A big day that took us from Platamon on the foothills of Mount Olympus to Piraeus Harbour and our ferry to Crete. Leaving our hotel at 0815 was necessary as we needed the extra time available to us to allow us to visit various locations associated with the 480BCE and 1941 Campaigns. The first visit was to the Castle at Platamon where Lt Col Mackay and his 21st NZ Battalion were ordered to hold the pass at Platamon leading to the Pinios Pass and the Tempe Gorge. Engineers had arrived at the position on the 10th April and were preparing weapon pits in the marble on the hillsides so when Col Mackay arrived on the 14th April at least a lot of the work had been completed. His order from Brigadier Hargest was to hold the position until the 16 April, but added, there is to be no withdrawal. An incredible order, as how can you be given an order to hold to a certain time but were not permitted to withdraw? This was the same Brigadier who due to his inept leadership would not support the Commanding Officer of the 22nd Battalion in order for the Battalion to hold the vital ground overlooking Maleme Airfield.
Anyway Mackay set out his defence and covered all the approaches to his vital ground. He had not long to wait as the German 2nd Panzer Division approached across the flat plain from Katerini. The Germans tried a frontal attack but were repulsed by the Battalion with the Germans taking huge casualties. The battle ragged all that day and evening and into the next day but the Battalion was holding. At one stage the German Force numbered close to 4,000 opposing the 700 with Mackay. Many German tanks were destroyed by the troop from 5 Field Regt and many more lost their tracks in the rocky steep slopes. Mackay determined when it was time to go and the Battalion obtained a clean break and headed for the pass.
We then entered the Castle, built originally in 400 BCE but extended and rebuilt by the Franks in the 10th Century. The Ottomans had it from 1453 until 1912 when the Greeks regained the Castle and area during the uprising that finally expelled the Ottomans from Greece.
There was originally a railway with a tunnel running under the mountain where the Castle stood but as the railway has ceased to run an enterprising fellow has established a wonderful café in front of the tunnel with glass walkways over the original rail lines and an entrance into the tunnel itself where one can walk where the Orient Express once travelled. Leaving the Café after enjoying a coffee overlooking the Aegean Sea we headed south on our journey for the day.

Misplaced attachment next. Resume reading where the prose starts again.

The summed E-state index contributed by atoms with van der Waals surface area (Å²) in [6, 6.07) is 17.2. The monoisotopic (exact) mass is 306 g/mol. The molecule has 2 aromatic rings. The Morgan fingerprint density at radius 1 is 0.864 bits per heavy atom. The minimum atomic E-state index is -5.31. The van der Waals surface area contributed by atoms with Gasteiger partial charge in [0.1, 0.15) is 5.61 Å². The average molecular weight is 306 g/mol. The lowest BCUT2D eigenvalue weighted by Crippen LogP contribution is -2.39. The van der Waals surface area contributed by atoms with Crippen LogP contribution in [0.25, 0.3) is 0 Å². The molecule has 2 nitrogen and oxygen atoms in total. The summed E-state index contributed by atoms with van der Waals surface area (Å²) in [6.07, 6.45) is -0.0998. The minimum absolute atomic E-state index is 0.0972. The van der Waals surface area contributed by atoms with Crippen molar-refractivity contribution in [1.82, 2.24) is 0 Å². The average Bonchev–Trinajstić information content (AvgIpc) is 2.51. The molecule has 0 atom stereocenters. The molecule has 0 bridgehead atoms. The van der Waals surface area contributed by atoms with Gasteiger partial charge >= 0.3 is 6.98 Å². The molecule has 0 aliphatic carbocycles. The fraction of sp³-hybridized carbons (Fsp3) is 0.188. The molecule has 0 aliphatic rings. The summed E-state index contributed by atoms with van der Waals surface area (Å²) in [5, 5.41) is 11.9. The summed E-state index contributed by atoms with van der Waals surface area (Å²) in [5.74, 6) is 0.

We had a straight run through to Lamia where we had lunch in the road-side café there. After lunch we adjourned to the area of Thermopylae to discuss the famous battles that had taken place there over the centuries. Firstly, the Spartans against the Persians and then the NZ Division against the German Panzer Division. We know the heroic battle lost by the Spartans due to treachery but not many know the heroic fight by the NZ Division. The Division was supported by a Medium Regiment and 4 Field Regiments and 2 Anti-Tank Regiments. The Field Guns and infantry held the German Division up and inflicted many casualties in both men and machines. Firing over open sites, one gun accounted for 11 German Tanks. At the end of the engagement the battlefield was strewn with burning tanks and trucks. A clean break followed and all were through Athens by next morning.
We continued south and visited the site of the ancient Battle at Marathon and then moved directly to Athens. Dinner followed and we made our way onto our ferry at 2000 for our cruise to Crete. Tomorrow, Crete.